Arran: no backstory required

Let me tell you a story about a man named Ben. 2 summers ago Ben went, with his Mother, to an exhibition at the Serpentine Gallery in Hyde Park, to see an exhibition by famed Beatles Destroyer and bed dweller, Yoko Ono. The first thing he sees on entering the exhibition are three piles of dirt sat atop a tarpaulin. “That’s not art”, he thinks. He walks into another room, with a clear acrylic maze. “That’s not art”, he thinks.  As he goes to leave, hurriedly, he sees in a piece of rag on the floor which everyone has walked over. “interactive canvas #472” it’s called. He steps over it to make sure he doesn’t interact. There’s a sign written on the floor. “this is the ceiling” it says. “No it isn’t”, he thinks.


Actually, when I read what the tags beside each of these pieces meant, some of them started to make sense. The piles of dirt, for example, were piles from Bosnia, Serbia and Croatia, and symbolised the futility of war, by exemplifying what soldiers were fighting over and dying for. Not only has the artist massively reduced the whole complexity of war to one very small point, she hasn’t even made that point very effectively. What I’m trying to say here, from an art philistine’s point of view, is that I like art that I love when I see it. If you have to explain art to make it good, it’s probably not good. I can think of similar examples within music (Godspeed You Black emperor; Yanquis UXO), film (Cloverfield), books (I understand every reason why Ulysees is an incredible creation, I just haven’t ever loved it) and many other forms of expression; they always irritate me. If the story behind the project has to sell the piece, I’m not interested, the story should only add something more to it.


The only area in which I ever fall for this is whisky, where apparently I am blinded by a good tale. I recently inventoried my drinks cabinet (because what else is there to do on the long winter nights…) and found I have 50 scottish single malts, along with about a dozen blends and international whiskies. Of those 50, at least a dozen I bought purely because i liked the concept behind the whisky, without ever having tried it. Some of them I haven’t even tried yet. So this blog is about the whisky, rather than the story. While stories behind whiskies are a good thing, the whisky I’ve chosen today is a great whisky in and of its own right. It doesn’t require explanation. Of course, my blog would be pretty tedious if there was nothing to say about it, so I will give you the brief story but this is most certainly a whisky where the story is secondary.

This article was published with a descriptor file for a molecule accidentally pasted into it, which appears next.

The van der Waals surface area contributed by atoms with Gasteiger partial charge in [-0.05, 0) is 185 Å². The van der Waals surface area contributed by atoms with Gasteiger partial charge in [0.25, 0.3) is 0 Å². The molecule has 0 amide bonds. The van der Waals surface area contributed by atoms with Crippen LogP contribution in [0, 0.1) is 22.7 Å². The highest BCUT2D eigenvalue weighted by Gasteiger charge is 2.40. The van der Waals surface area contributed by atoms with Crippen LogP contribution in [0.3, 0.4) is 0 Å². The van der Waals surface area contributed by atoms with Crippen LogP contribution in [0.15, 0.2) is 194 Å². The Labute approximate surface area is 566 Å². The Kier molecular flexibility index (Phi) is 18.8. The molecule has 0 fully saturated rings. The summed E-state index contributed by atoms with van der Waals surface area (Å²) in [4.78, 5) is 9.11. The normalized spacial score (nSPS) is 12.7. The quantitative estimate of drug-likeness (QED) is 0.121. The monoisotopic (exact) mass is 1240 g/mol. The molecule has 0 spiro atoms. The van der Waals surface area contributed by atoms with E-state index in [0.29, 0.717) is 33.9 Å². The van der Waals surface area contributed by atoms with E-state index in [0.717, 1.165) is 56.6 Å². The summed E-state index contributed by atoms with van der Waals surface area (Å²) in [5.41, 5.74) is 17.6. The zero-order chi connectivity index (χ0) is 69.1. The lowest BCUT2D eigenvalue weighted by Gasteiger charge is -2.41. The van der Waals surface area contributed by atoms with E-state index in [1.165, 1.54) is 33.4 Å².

The Arran Distillery was founded in 1993; the building of the distillery was delayed by the proximity of a pair of nesting Golden Eagles and their young, and it started production of spirit in 1995. The Cask Strength bottling was first released in 2011 and this is the third batch. This whisky was really appreciated at a recent tasting, coming on the heels of two purely bourbon aged whiskies; the change to a fruitier whisky was refreshing, with just under 50% of the liquid having been aged in a combination of  first fill sherry butts and refill hogsheads, it was definitely the favourite of the night. The biggest note for me, particularly with a little added water, was cinnamon rich apple pie, which continued right through to the finish. This is not a whisky which comes out of left field with unexpected flavours; it is a superbly well rounded flavours, with no off notes at all.


To my mind, this is a whisky that you could happily buy for almost any whisky drinker, or novice, and they would appreciate it. You could buy it for your father, who doesn’t know which whiskies he likes the most, but knows that the ones you get him are always good. You could buy for yourself, and you know it’d get finished and almost certainly replaced. It may not be the whisky you’d want to serve first to a whisky connoisseur to impress them with your knowledge, but it definitely would make a perfect second offering to show you’re not just about the fancy stories.